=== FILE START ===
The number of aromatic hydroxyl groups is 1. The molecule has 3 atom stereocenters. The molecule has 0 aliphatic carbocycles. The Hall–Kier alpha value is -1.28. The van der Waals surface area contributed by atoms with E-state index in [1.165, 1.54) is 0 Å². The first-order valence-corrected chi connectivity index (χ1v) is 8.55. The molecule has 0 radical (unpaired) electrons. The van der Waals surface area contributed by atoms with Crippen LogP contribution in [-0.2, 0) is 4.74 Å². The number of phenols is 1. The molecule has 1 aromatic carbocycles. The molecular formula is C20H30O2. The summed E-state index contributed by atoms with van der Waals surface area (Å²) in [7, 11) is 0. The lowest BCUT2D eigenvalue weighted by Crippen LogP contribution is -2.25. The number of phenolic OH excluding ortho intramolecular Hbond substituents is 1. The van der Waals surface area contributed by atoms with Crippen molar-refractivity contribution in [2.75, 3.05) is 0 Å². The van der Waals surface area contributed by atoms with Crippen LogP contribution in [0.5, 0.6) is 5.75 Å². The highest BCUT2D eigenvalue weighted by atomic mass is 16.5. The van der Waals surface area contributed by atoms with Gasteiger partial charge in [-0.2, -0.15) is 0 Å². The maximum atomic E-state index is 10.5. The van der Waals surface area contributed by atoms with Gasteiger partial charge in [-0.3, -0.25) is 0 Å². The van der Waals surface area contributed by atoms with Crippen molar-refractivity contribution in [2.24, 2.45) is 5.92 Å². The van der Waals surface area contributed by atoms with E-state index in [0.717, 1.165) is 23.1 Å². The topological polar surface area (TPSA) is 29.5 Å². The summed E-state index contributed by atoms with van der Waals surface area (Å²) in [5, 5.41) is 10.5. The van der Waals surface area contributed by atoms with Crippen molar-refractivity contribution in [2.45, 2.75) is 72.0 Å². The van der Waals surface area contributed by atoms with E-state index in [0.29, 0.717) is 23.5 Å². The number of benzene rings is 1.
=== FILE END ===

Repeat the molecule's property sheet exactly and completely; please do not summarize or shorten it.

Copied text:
The number of aromatic hydroxyl groups is 1. The molecule has 3 atom stereocenters. The molecule has 0 aliphatic carbocycles. The Hall–Kier alpha value is -1.28. The van der Waals surface area contributed by atoms with E-state index in [1.165, 1.54) is 0 Å². The first-order valence-corrected chi connectivity index (χ1v) is 8.55. The molecule has 0 radical (unpaired) electrons. The van der Waals surface area contributed by atoms with Crippen LogP contribution in [-0.2, 0) is 4.74 Å². The number of phenols is 1. The molecule has 1 aromatic carbocycles. The molecular formula is C20H30O2. The summed E-state index contributed by atoms with van der Waals surface area (Å²) in [7, 11) is 0. The lowest BCUT2D eigenvalue weighted by Crippen LogP contribution is -2.25. The number of phenolic OH excluding ortho intramolecular Hbond substituents is 1. The van der Waals surface area contributed by atoms with Crippen molar-refractivity contribution in [2.75, 3.05) is 0 Å². The van der Waals surface area contributed by atoms with Crippen LogP contribution in [0.5, 0.6) is 5.75 Å². The highest BCUT2D eigenvalue weighted by atomic mass is 16.5. The van der Waals surface area contributed by atoms with Gasteiger partial charge in [-0.2, -0.15) is 0 Å². The maximum atomic E-state index is 10.5. The van der Waals surface area contributed by atoms with Gasteiger partial charge in [-0.3, -0.25) is 0 Å². The van der Waals surface area contributed by atoms with Crippen molar-refractivity contribution in [2.24, 2.45) is 5.92 Å². The van der Waals surface area contributed by atoms with E-state index in [0.717, 1.165) is 23.1 Å². The topological polar surface area (TPSA) is 29.5 Å². The summed E-state index contributed by atoms with van der Waals surface area (Å²) in [5, 5.41) is 10.5. The van der Waals surface area contributed by atoms with Crippen molar-refractivity contribution in [2.45, 2.75) is 72.0 Å². The van der Waals surface area contributed by atoms with E-state index in [0.29, 0.717) is 23.5 Å². The number of benzene rings is 1.